Monday, August 20, 2012

Ouch. Even I felt that.


This is the kind of book review that serves as a reminder to writers everywhere that we better have our $hit together or some guy like William Giraldi will hand our asses to us. (And we'd deserve it.):
Teeth are described as “white,” as if we needed telling. About a porn magazine: “The girls were young, with enormous fake breasts.” William Gass once called this breed of abysmal writing “the uselessly precise fact” — it’s what you doodle when you need to fill a page but have nothing important to say. What then passes for wisdom in this novel? Nonsense clichés: “Nice guys finish last."
If you can take it, here's where to go to read the whole thing:

http://www.nytimes.com/2012/08/19/books/review/inside-and-signs-and-wonders-by-alix-ohlin.html?smid=pl-share


12 comments:

  1. To be honest, I think Giraldi's review makes him look kinda like an asshole. Not that critics don't have that right--they definitely do--but there's been quite a bit of fallout since this "review." I've read several blogs + one article + a bunch of tweets by prominent + not so prominent writers basically saying that they were going to boycott AGNI +/or deliberately NOT buy Giraldi's new work + instead buy one of Alix Ohlin's books. Personally, I think it's probably a good thing that some book reviews are brutally honest considering how much group fellatio there is in literary fiction + Ohlin's work doesn't seem that amazing, which is precisely why I'm confused as to why the NYTRB + Giraldi PICKED Ohlin to review in the first place. It seems like it was an easy target. Also, the parallel history of aspiring, half-known fiction writers eviscerating other fiction writers is way too quite common. The thing is, if a work is a piece of shit, then why waste time reviewing that book unless it's by a huge author who needs to an injection of reality. And if a work has promise, why not show that in your review? Why must books be compared to Cervantes? Anyway, for me, I was turned off by Giraldi. Maybe now I know why I keep getting rejected by AGNI.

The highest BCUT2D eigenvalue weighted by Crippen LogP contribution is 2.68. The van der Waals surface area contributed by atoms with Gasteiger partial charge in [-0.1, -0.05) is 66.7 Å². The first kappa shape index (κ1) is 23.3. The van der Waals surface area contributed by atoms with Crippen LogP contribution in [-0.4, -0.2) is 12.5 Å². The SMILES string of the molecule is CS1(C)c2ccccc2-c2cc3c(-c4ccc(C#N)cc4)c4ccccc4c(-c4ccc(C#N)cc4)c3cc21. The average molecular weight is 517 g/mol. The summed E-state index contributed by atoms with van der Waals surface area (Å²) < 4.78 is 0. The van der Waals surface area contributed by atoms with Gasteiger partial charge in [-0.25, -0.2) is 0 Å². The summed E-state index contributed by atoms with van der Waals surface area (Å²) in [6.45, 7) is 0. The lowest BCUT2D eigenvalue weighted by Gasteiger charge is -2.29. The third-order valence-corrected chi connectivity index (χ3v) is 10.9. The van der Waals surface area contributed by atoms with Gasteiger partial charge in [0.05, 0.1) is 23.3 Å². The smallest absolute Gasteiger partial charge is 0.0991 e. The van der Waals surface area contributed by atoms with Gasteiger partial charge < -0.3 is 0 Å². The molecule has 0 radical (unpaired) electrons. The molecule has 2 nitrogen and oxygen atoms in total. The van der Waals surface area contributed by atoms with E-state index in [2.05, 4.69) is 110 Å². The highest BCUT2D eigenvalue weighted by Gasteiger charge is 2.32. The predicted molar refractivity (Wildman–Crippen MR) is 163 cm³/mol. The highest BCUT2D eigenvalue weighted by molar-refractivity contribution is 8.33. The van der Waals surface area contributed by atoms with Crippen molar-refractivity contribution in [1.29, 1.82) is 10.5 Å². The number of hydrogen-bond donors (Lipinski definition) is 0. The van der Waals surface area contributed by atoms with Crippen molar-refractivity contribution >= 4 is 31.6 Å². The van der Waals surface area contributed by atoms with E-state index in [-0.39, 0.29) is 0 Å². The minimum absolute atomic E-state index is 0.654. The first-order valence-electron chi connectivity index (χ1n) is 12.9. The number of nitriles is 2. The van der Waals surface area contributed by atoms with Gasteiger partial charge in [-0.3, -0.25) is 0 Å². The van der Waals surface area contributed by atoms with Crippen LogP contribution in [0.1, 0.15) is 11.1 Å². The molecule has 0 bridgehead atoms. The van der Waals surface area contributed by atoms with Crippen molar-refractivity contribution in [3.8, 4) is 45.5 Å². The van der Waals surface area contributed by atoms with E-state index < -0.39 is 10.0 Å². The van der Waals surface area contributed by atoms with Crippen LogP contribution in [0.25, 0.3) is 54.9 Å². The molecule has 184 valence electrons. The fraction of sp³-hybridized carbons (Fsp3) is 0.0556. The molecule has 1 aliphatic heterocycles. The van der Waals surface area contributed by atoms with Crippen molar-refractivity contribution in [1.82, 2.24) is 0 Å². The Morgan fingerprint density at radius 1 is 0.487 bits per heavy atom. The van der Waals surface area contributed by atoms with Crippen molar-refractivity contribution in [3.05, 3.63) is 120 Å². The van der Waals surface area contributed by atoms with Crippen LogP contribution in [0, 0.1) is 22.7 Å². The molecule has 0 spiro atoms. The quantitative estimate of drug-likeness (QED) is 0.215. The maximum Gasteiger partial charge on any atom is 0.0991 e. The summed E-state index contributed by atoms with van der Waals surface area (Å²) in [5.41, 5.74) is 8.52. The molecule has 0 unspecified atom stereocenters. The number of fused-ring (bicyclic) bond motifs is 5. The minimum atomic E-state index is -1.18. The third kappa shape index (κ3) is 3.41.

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    1. Thanks for your thoughtful insight, Jackson. (And that group fellatio image. HA!) I had no idea there was a backlash going on. Very interesting.

      When I read the review I was so torn. I respected the points that Giraldi made because the writer –- at least in the narrow context of Giraldi’s examples –- seemed to deserve the whipping she got. At the same time, though, I couldn’t help but think that he went too far. Like you, I also wondered “Why the hell would the NYT bother with this review? If the book was THAT bad, why include it?” I’m still confused. But since fear is a primary motivator for me, I know this for sure: I'll never be lazy with words again.

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  2. Haha. That's a good take from that. Additionally, maybe both of us need to be reminded that our ascension should come from our own talent as writers, not from our GABBAAI (getting attention by being an asshole index), you know? Also, truthfully, I don't know where criticism ends + cruelty begins, just generally, + specifically with Giraldi's critique, which seems bad to me. Anyway, good luck with the writing.